Keep an eye out for bogus OneDrive emails claiming that someone has shared a secure document with you.
The emails are phishing scams designed to steal your Microsoft Account login credentials. The names of the supposed senders in the emails may vary.
Here’s a screenshot of one of the emails.
If you click the “Download Document” link you will be taken to a OneDrive for Business document sharing page. Because the landing page is on the genuine OneDrive website, you may be convinced that the document you are about to access is legitimate. It’s only when you click the “Access Document” link that the trouble starts.
Clicking the link takes you to a phishing website that claims that you must enter your Microsoft Account email address and password before you can access the document. The fake site has been designed so that it looks like it belongs to Microsoft.
But, alas, there is no document. After you enter your account credentials, you may be automatically redirected to the genuine OneDrive or Office 365 website.
Meanwhile, scammers can collect the information you provided and use it to hijack your Microsoft Account. Your account login may allow access to several linked services including email, Skype, OneDrive, and Office 365.
So, after they have gained entry, the scammers can use these services to launch spam and scam campaigns, collect and steal your personal information, and conduct fraudulent transactions and activities in your name.
Stay alert! Criminals commonly send emails claiming that you should click a link or open an attached file to access a document they have shared with you.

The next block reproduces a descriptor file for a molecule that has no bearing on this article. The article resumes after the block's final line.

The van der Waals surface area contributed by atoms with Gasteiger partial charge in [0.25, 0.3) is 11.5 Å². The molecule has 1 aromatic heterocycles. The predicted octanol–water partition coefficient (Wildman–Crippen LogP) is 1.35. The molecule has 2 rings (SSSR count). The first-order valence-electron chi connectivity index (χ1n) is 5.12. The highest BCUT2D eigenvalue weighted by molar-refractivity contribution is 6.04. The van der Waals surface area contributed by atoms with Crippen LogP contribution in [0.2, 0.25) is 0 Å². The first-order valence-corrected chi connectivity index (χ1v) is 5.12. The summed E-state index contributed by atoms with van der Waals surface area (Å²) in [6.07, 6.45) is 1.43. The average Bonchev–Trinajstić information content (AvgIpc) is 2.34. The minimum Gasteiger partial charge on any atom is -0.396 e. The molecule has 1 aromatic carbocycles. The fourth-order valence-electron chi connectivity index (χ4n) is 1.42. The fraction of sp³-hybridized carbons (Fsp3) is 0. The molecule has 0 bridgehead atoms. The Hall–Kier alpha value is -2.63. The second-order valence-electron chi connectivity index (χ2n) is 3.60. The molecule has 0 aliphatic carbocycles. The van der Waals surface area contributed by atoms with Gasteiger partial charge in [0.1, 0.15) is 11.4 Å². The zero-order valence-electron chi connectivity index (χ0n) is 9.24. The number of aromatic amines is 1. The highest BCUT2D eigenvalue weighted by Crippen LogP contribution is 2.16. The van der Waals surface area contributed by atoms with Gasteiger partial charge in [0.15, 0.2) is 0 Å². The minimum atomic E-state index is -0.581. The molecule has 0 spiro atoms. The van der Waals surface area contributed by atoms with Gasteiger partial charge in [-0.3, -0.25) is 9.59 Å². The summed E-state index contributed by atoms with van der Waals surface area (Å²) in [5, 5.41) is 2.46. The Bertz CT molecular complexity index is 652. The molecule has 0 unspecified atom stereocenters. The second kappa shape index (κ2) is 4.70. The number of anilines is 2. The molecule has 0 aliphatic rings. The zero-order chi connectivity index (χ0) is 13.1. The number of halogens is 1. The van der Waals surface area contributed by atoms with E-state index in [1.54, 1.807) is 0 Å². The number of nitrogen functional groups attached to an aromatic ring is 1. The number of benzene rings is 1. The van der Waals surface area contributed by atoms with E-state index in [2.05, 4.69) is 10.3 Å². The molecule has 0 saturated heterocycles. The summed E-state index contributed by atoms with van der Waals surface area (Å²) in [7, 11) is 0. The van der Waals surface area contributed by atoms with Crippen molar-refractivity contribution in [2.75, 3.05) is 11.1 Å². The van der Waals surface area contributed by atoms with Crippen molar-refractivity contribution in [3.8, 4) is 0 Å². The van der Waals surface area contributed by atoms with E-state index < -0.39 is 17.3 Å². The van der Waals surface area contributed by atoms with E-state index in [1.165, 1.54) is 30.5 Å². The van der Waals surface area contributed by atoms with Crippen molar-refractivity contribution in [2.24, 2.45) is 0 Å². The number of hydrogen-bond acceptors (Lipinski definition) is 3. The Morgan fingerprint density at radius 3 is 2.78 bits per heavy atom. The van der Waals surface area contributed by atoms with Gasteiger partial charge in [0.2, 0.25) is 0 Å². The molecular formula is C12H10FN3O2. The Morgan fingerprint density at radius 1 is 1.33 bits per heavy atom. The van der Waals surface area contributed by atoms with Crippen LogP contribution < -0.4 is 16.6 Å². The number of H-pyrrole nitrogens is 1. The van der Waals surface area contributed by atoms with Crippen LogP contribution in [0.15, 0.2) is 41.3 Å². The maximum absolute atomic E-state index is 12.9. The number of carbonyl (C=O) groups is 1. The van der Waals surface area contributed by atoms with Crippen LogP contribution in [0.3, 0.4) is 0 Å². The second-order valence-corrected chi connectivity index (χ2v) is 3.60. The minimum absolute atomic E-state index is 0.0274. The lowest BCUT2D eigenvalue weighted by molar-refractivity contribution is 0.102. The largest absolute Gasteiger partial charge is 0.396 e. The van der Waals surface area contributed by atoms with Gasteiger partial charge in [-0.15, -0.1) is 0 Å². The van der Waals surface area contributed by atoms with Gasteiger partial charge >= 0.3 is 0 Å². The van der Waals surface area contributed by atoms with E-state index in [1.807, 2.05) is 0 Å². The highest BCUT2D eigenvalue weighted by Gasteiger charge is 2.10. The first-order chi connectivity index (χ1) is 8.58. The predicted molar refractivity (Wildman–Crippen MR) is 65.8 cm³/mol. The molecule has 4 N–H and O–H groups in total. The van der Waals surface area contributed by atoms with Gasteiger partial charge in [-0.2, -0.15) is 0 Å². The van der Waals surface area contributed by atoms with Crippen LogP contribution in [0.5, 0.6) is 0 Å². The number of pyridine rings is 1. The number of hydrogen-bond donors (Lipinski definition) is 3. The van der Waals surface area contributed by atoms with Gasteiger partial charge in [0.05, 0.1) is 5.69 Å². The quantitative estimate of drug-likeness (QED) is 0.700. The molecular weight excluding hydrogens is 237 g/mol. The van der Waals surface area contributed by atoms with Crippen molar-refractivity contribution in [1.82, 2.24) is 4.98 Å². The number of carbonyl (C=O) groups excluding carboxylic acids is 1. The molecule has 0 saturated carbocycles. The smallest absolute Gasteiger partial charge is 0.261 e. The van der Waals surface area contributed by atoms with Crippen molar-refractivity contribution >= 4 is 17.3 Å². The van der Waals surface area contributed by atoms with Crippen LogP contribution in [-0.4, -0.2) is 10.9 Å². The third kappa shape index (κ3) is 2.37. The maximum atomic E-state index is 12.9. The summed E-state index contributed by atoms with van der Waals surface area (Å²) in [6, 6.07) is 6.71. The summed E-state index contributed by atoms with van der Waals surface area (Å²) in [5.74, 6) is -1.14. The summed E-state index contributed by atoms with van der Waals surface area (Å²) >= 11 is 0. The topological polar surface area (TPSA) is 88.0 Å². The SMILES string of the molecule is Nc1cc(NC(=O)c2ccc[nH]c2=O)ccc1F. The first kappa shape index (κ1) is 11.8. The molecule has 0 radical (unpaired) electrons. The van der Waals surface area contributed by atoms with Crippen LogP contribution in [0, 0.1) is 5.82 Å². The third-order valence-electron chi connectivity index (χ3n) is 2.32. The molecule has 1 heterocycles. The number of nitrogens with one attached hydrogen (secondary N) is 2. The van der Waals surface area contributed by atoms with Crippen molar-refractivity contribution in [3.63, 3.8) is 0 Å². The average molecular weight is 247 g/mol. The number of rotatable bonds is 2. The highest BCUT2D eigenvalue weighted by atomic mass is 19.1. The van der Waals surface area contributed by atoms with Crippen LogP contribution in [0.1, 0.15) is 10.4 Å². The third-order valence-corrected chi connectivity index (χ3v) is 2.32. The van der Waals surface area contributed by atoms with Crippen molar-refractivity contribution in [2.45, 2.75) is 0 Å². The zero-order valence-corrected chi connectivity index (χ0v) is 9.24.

Importance NoticeAfter considerable thought and with an ache in my heart, I have decided that the time has come to close down the Hoax-Slayer website.
These days, the site does not generate enough revenue to cover expenses, and I do not have the financial resources to sustain it going forward.
Moreover, I now work long hours in a full-time and physically taxing job, so maintaining and managing the website and publishing new material has become difficult for me.
And finally, after 18 years of writing about scams and hoaxes, I feel that it is time for me to take my fingers off the keyboard and focus on other projects and pastimes.
When I first started Hoax-Slayer, I never dreamed that I would still be working on the project all these years later or that it would become such an important part of my life. It's been a fantastic and engaging experience and one that I will always treasure.
I hope that my work over the years has helped to make the Internet a little safer and thwarted the activities of at least a few scammers and malicious pranksters.
A Big Thank YouI would also like to thank all of those wonderful people who have supported the project by sharing information from the site, contributing examples of scams and hoaxes, offering suggestions, donating funds, or helping behind the scenes.
I would especially like to thank David White for his tireless contribution to the Hoax-Slayer Facebook Page over many years. David's support has been invaluable, and I can not thank him enough.
Closing DateHoax-Slayer will still be around for a few weeks while I wind things down. The site will go offline on May 31, 2021. While I will not be publishing any new posts, you can still access existing material on the site until the date of closure.
Thank you, one and all!